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JILA appointed James K. Thompson as a NIST associate fellow and adjoint professor in CU’s Department of Physics in 2006. Thompson arrived in Colorado in mid-September. He received his Ph.D. in physics in 2004 from the Massachusetts Institute of Technology (MIT), where he worked with Dave Pritchard, who was also Eric Cornell’s thesis advisor. In his thesis work, he made the world’s most precise mass comparisons by learning how to detect and precisely control the relative motion of two single ions confined for weeks to months in a Penning trap consisting of magnetic and electric fields. His work led to the most precise direct test to date of Einstein’s relationship E=mc2 and a novel method for nondestructively monitoring the quantum state of a single molecular ion. He received the 2004 American Physical Society’s DAMOP thesis award for this research.
Thompson did his postdoctoral research (with Vladan Vuletic) in the MIT-Harvard Center for Ultracold Atoms. There he focused on the interface between ultracold atoms and quantum optics, a topic he plans to pursue at JILA. His goal is to apply his understanding of the interface between light and matter to the field of precision measurement. He began by devising strategies to reduce the effect of the fundamental quantum noise that arises from Heisenberg’s uncertainty relationship as applied to atomic spins. He plans to nondestructively measure and cancel out the quantum fluctuations in the collective spin state of an ensemble of atoms. By learning how to minimize the effect of quantum noise, Thompson hopes to advance the precise measurements required for atomic clocks and searches for permanent electric dipole moments in atoms and molecules.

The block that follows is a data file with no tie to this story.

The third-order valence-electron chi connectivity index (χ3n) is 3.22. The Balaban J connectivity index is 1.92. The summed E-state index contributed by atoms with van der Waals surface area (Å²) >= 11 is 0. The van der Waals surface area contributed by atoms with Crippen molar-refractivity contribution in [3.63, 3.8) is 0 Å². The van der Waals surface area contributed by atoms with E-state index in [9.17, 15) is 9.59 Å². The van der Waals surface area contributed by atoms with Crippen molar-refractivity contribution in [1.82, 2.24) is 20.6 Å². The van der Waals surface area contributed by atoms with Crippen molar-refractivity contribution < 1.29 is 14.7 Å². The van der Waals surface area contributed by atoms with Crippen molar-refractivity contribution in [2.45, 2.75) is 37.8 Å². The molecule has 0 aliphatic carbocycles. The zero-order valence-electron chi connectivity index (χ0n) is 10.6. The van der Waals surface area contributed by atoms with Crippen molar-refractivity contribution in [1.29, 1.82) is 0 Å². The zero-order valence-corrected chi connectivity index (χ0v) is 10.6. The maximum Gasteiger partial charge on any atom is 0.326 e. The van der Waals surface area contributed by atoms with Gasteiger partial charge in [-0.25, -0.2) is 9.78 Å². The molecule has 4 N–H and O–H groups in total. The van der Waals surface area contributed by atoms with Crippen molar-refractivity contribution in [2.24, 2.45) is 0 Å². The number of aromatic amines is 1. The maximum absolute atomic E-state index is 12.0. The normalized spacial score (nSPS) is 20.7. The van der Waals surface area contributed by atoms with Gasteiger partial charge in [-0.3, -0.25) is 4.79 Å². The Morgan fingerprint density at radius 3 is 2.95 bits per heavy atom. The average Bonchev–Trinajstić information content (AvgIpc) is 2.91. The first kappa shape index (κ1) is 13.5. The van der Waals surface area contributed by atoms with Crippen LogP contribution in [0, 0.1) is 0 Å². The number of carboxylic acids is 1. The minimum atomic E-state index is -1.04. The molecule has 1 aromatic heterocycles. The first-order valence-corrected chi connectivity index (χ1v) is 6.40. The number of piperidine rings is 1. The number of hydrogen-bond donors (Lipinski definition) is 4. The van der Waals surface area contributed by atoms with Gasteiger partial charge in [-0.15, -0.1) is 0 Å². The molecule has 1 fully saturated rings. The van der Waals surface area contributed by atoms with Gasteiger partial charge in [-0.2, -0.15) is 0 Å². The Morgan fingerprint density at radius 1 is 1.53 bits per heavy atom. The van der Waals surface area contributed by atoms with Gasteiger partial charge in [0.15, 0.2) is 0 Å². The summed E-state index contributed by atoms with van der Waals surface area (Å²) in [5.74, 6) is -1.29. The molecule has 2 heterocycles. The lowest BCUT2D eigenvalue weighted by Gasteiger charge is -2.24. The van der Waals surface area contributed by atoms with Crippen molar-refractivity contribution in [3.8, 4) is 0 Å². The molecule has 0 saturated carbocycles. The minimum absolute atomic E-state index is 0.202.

Thompson is married to Deborah Whitehead, who joined the faculty of CU’s Department of Religious Studies in January of 2007. The couple has three children, Grace, Lily, and Julia.